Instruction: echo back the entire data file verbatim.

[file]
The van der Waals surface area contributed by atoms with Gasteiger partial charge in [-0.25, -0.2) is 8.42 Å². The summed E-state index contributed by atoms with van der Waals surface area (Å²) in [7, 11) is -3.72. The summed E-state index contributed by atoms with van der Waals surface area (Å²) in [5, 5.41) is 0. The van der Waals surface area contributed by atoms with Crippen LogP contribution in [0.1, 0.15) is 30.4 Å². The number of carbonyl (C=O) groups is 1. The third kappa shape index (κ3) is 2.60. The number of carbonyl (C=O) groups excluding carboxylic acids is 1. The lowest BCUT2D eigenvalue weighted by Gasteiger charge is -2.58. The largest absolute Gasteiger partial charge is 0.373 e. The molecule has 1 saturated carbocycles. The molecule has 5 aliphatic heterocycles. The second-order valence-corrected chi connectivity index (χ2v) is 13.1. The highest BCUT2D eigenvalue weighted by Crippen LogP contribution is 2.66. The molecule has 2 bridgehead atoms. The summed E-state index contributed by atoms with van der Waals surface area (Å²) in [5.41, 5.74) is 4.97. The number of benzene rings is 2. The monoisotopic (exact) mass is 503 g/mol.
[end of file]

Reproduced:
The van der Waals surface area contributed by atoms with Gasteiger partial charge in [-0.25, -0.2) is 8.42 Å². The summed E-state index contributed by atoms with van der Waals surface area (Å²) in [7, 11) is -3.72. The summed E-state index contributed by atoms with van der Waals surface area (Å²) in [5, 5.41) is 0. The van der Waals surface area contributed by atoms with Crippen LogP contribution in [0.1, 0.15) is 30.4 Å². The number of carbonyl (C=O) groups is 1. The third kappa shape index (κ3) is 2.60. The number of carbonyl (C=O) groups excluding carboxylic acids is 1. The lowest BCUT2D eigenvalue weighted by Gasteiger charge is -2.58. The largest absolute Gasteiger partial charge is 0.373 e. The molecule has 1 saturated carbocycles. The molecule has 5 aliphatic heterocycles. The second-order valence-corrected chi connectivity index (χ2v) is 13.1. The highest BCUT2D eigenvalue weighted by Crippen LogP contribution is 2.66. The molecule has 2 bridgehead atoms. The summed E-state index contributed by atoms with van der Waals surface area (Å²) in [5.41, 5.74) is 4.97. The number of benzene rings is 2. The monoisotopic (exact) mass is 503 g/mol.